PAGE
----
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Thursday, November 11, 2004

MSN's cool search tool

Microsoft's sleek new search tool - meant to rival Google, as well as A9, Clusty, the new Jeeves, and all the other next-generation ones (see "Speaking of search engines," 10/22) - launched today. "It shows all the signs of becoming a very serious challenger," writes the Wall Street Journal's Walt Mossberg. Like Google, it will soon include the option to search your own PC (the whole thing's still in beta, so not all on line as yet). There are a lot of things it does like Google (tho' the former just upped the number of Web pages it crawls to a staggering 8 billion, compared to the 5+ billion MSN claims). Unique to MSN is real answers (from Microsoft's Encarta) to fact-type questions, results "near me" (like local restaurants), and a fascinating new tool called "search builder" that I checked out. Search builder lets you search with in a single Web site you put in the search box; find sites that link to a site of your choice (bloggers will love this); search sites in a language or based in a country or region you specify; adjust your search parameters (say whether you want only very popular sites returned, or sites updated recently, or if you want an exact match to your search query or only an approximate one). As with Google, you can also search just news coverage and images, but Mossberg says MSN's music search is better (maybe because MSN has a music store?): "I typed in 'Rolling Stones' and was able to click on, and hear, previews of several Stones songs right from the search result. I was also able to go directly to a page in the MSN music store where I could buy the songs."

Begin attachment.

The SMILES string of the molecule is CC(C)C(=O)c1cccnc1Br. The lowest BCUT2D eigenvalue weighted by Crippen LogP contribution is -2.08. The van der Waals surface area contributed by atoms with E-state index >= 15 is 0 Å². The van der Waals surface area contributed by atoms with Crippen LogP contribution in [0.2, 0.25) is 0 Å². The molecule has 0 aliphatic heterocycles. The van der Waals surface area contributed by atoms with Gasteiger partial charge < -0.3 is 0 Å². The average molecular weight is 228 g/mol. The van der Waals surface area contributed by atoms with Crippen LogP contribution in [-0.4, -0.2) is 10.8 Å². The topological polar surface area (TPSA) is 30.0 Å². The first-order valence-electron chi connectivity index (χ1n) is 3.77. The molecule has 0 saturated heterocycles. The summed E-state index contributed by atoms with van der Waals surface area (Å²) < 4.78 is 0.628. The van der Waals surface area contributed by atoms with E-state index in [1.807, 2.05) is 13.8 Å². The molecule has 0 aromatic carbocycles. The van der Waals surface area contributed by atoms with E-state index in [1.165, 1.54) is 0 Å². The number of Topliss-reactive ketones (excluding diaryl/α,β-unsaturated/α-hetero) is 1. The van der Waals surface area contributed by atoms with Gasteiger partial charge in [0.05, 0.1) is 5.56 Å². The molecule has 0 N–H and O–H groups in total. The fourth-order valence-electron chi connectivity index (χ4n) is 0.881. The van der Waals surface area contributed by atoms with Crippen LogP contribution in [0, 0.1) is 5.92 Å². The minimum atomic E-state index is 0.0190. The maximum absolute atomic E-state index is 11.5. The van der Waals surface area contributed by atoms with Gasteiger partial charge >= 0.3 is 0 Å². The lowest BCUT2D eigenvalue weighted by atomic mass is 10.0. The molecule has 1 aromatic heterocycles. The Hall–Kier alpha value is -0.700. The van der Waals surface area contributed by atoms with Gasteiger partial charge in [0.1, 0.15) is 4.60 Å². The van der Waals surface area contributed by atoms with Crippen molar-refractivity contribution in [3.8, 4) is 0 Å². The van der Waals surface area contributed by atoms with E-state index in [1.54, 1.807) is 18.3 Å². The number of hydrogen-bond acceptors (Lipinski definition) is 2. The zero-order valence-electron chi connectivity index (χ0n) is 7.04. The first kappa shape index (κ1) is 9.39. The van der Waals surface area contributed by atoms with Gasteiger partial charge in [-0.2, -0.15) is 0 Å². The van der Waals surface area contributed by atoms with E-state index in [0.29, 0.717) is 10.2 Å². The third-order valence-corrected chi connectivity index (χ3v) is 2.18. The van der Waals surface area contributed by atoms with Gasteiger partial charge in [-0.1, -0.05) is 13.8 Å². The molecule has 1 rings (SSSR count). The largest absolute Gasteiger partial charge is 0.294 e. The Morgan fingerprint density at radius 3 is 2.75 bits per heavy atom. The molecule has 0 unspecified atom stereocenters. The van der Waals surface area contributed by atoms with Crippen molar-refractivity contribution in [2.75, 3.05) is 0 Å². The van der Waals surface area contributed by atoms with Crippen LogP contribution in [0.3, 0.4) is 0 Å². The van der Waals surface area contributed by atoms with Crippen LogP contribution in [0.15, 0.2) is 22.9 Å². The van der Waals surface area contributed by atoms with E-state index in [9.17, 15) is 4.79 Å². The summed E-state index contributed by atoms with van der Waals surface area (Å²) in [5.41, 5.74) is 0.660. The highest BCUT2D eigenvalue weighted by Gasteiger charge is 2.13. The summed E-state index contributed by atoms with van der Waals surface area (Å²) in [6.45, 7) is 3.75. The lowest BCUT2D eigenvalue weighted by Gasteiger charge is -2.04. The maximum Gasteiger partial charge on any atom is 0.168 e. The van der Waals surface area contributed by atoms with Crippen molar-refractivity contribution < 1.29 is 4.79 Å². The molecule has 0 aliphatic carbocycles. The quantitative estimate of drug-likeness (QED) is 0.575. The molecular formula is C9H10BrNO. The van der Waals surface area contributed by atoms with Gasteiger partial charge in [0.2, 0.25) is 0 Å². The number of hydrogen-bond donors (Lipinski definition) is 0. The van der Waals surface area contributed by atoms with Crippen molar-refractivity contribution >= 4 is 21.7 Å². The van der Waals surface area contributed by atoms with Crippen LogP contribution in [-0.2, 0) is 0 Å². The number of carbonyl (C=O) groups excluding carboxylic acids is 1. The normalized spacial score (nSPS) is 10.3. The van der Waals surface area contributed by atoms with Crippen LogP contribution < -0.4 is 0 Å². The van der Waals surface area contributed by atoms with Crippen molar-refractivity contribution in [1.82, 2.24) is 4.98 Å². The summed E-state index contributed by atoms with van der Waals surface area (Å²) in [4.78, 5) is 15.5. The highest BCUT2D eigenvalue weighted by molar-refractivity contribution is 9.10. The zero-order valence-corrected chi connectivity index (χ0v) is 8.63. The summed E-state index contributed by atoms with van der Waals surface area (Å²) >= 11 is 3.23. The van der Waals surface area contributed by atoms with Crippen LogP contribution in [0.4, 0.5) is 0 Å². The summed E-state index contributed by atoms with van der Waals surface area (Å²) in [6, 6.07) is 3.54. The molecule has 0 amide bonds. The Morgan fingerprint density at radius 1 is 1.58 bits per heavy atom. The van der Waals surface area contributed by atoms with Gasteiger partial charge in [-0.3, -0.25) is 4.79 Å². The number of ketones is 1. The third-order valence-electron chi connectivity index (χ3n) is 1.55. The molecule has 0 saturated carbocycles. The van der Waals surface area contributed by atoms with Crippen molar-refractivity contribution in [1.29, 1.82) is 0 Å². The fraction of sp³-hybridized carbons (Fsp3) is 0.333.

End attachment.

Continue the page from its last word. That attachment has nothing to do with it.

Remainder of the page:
Parents will also want to note that MSN search can be filtered. Its default setting is " Moderate - Filter sexually explicit images only," so if you want most sexually explicit text filtered too, from the main page, click on "Settings" under the search box, then on "Strict" under "SafeSearch." You'll need to click "Save" at the bottom to save this setting for whenever MSN search is used on this computer (it stays that way, even if the PC's turned off, till someone changes the setting). Of course, this measure works best when accompanied with a house rule about not changing search-engine and other parent-imposed settings. Here are the New York Times, the BBC, and CNET's spotlight on this.


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